THE bad weather of the first part of the week interfered somewhat with the class crews, but they have all been working faithfully. Very few changes will probably be made in the men or their positions during the two weeks which remain before the day of the race. The form has been steadily improving, although the want of suitable coaches is felt by some of the crews.

The Junior crew, on the whole, still pull in the best form. Their stroke, however, has several faults. It hangs somewhat, and is not carried through; it is sluggish on the shoot, and the catch is not well marked. The dip is also too deep, time not well marked, and feather rather uneven. Bow, two, six, and eight clip, and three and five bucket. Bow, two, four, six, and seven do not reach out far enough, and three and five over-reach. No change has been made in the men since they were last published. The average weight is 161 lbs.

The Sophomores have improved immensely of late, owing to the return of four men of their last year's crew, and their chances for the first place have greatly increased. The catch is not yet good, the feather is uneven, and all the men are inclined to bucket. Bow is not in good form; two does n't reach far enough, and does n't hold to his slide on the catch; three does n't pull his oar through, and swings out on the finish; four buckets, and fails to get his full reach; five meets badly, and feathers too high; six does n't get a full finish, and pushes too little with his legs; seven does n't swing out straight, and dips too deeply on the catch; stroke hastens his recovery too much. The crew are as follows:-

1. Atkinson 145 lbs.


2. Swan 141 lbs.

3. Hammond 155 lbs.

4. Hemenway 146 lbs.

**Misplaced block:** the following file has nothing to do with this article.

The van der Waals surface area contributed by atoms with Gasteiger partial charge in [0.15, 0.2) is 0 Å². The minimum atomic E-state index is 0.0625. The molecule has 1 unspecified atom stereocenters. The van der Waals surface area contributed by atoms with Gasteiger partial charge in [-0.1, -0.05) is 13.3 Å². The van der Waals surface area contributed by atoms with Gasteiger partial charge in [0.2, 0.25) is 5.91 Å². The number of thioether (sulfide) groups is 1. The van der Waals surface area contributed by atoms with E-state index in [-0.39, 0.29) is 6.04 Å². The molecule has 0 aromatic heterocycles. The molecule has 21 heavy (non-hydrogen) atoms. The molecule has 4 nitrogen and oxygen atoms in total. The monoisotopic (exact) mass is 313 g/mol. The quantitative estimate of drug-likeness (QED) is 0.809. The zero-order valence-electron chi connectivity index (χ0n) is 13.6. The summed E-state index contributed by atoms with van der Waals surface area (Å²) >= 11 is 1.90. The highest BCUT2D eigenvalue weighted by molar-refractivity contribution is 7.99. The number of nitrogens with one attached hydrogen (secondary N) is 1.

5. Foster 145 lbs.

6. Bell 164 lbs.

7. Howard 160 lbs.

8. Brandegee 170 lbs.

Average weight 153 lbs.

The Law School crew is doing, and needs to do, the most vigorous work of any of the crews, composed as it is of such mixed material, which must be shaken well together in two weeks. Stroke is the best oar on the river, outside of the 'Varsity, and has really no noticeable faults. Seven is strong and rows well, though he uses his arms too much. Six reaches out well, and dips his oar just right, but lacks vigor and snap. Five is rather short, but works hard; he slurs over the separate parts of the stroke, hurrying it all together too much, and gets his oar out too soon. Four reserves all his force for the last part of the stroke, using his back to little purpose, and in the recover buckets badly. Three, though strong, has rowed as little as any man on the river; he swings stiffly and irregularly, and has not yet acquired a good control of his oar. Two is another short man, but strongly made; he has the varying faults caused by a frequent looking out of the boat, and does not row as hard as a man of his strength should. Bow, the lightest man in the crew, is, next to stroke, the hardest worker, and one of the best oars in the boat. A large part of this strong crew is so raw that little reliance can yet be put upon them. The crew is made up as follows:-